What to Expect During An IRS Audit

What Is An IRS Audit Like?

In previous articles, we discussed the Top 10 IRS Audit Triggers and also learned the answer to the question Why was I Audited? This article will cover the actual audit appointment, as well as provide some tips on how to win your IRS audit. If you have additional questions or would like to find out how we can help protect your rights when it comes to an IRS audit, contact us to talk to an IRS Audit Attorney in Reno, NV.

The Audit Appointment

Most IRS audits take place at the local IRS office. IRS Offices are usually very large and house a variety of different departments, with “audit examination” being only one of them. So, make sure you pay attention to the correct floor and room information on your audit notice beforehand.

Once at the correct room, you’ll wait in the reception area until auditor comes out and calls you by name. He or she will escort you back to either a small conference room or their own cubicle. Most auditors will start off with a little small talk, so this is a good chance to remind you that IRS auditors are human beings just doing their job like the rest of us. So be reasonably polite and courteous. It doesn’t pay to be rude or snarky. The key is to be cooperative, but not overly helpful. The auditor is, after all, trying to get you to reveal mistakes on your tax return.w

What to Expect During Your IRS Audit

The audit appointment will last anywhere between 1-4 hours, depending on how thorough of an auditor you have, and how many issues need to be addressed on your tax return. The audit will officially start with a quick review of the audit process and your appeal rights, and then move on to a standard questionnaire of about 20 questions.

You’ll be asked things like “What’s your occupation?”, “Do you have any children?”, “Do you have any investments or retirement accounts,” “Do you have a safety deposit box,” and even “Do you have any foreign bank accounts.”

Be careful here. The auditor actually knows the answers to many of these questions. He or she is both testing your credibility and also hoping at the same time that you’ll reveal a problem with your tax return that they didn’t know about already. So, answer these questions carefully.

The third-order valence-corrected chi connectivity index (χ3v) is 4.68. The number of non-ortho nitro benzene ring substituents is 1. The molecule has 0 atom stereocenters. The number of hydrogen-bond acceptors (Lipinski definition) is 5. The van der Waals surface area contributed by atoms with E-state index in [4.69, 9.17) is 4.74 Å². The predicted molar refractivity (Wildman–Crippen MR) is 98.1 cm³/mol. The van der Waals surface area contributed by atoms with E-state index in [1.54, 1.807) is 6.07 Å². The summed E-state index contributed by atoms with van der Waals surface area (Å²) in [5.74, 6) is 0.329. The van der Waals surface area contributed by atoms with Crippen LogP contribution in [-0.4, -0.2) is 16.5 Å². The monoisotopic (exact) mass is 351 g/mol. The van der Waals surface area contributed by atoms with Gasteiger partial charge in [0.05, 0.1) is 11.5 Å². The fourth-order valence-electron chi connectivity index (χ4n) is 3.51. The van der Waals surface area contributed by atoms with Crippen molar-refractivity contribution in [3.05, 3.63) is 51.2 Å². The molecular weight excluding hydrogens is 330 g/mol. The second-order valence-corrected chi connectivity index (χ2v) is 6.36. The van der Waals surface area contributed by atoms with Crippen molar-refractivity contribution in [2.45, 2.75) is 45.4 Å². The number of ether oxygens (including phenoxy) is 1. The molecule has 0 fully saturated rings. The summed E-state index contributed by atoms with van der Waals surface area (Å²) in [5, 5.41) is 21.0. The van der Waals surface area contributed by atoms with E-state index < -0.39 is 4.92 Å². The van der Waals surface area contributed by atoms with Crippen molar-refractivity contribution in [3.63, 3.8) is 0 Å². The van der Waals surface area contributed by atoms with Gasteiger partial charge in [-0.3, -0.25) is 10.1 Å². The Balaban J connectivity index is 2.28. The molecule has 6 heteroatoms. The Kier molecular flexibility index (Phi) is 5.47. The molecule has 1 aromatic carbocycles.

After the questionnaire, the auditor will start to ask you about specific problem areas on your tax return. Most often these are unusually large deductions, like charitable contributions, unreimbursed employee expenses, or if you have a schedule C business, any suspicious looking expenses. As a side note, your original audit notice should’ve already identified these problems, so you should have an idea already of what they’re going to be and have come prepared to explain these issues and provide supporting documents for them — like receipts and cancelled checks.

Usually the auditor will review the documents right then and there, adding them up, checking to see where they’re from and what they’re for, and usually asking several questions along the way. But, some will just take them from you for review at a later time, o it’s smart to bring copies instead of originals.

After your auditor has gone over everything he or she wanted to discuss, your audit interview will come to an end. Unless you really knocked it out of the park, don’t expect any kind of decision out the auditor at this point. They’re just going to thank you for coming in and tell you that they’ll issue a report of their findings shortly, which you’ll typically receive in a couple of weeks.

So, that’s a basic run down of what happens in an IRS audit. Keep in mind that if you hire an attorney to represent you in your audit, you don’t have to go meet with the auditor or even talk to them on the phone. Your attorney will go in your place.

More Information

You might find the following articles helpful

  • Types of IRS Audits
  • What To Expect in an IRS Audit
  • Top 10 IRS Audit Triggers
  • Winning IRS Audit Strategies